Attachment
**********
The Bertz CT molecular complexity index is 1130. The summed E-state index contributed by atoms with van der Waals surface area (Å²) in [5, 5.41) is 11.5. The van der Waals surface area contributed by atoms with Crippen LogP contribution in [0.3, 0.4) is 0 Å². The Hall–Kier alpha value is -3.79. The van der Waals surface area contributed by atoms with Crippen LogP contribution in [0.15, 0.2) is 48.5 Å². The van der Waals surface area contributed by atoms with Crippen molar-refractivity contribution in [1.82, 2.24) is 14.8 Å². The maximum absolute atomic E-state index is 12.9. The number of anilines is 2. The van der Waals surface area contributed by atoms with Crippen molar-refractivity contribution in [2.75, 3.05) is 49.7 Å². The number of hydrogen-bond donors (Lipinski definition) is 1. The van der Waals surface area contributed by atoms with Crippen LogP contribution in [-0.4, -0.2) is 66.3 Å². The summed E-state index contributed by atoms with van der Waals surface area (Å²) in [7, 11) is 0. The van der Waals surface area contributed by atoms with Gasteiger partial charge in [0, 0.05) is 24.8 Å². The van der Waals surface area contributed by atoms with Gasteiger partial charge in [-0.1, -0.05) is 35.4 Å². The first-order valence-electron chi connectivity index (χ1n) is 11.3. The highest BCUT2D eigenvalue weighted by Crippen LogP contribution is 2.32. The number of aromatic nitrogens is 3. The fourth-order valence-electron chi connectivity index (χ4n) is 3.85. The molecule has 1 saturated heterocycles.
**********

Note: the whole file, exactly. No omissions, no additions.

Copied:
The Bertz CT molecular complexity index is 1130. The summed E-state index contributed by atoms with van der Waals surface area (Å²) in [5, 5.41) is 11.5. The van der Waals surface area contributed by atoms with Crippen LogP contribution in [0.3, 0.4) is 0 Å². The Hall–Kier alpha value is -3.79. The van der Waals surface area contributed by atoms with Crippen LogP contribution in [0.15, 0.2) is 48.5 Å². The van der Waals surface area contributed by atoms with Crippen molar-refractivity contribution in [1.82, 2.24) is 14.8 Å². The maximum absolute atomic E-state index is 12.9. The number of anilines is 2. The van der Waals surface area contributed by atoms with Crippen molar-refractivity contribution in [2.75, 3.05) is 49.7 Å². The number of hydrogen-bond donors (Lipinski definition) is 1. The van der Waals surface area contributed by atoms with Crippen LogP contribution in [-0.4, -0.2) is 66.3 Å². The summed E-state index contributed by atoms with van der Waals surface area (Å²) in [7, 11) is 0. The van der Waals surface area contributed by atoms with Gasteiger partial charge in [0, 0.05) is 24.8 Å². The van der Waals surface area contributed by atoms with Gasteiger partial charge in [-0.1, -0.05) is 35.4 Å². The first-order valence-electron chi connectivity index (χ1n) is 11.3. The highest BCUT2D eigenvalue weighted by Crippen LogP contribution is 2.32. The number of aromatic nitrogens is 3. The fourth-order valence-electron chi connectivity index (χ4n) is 3.85. The molecule has 1 saturated heterocycles.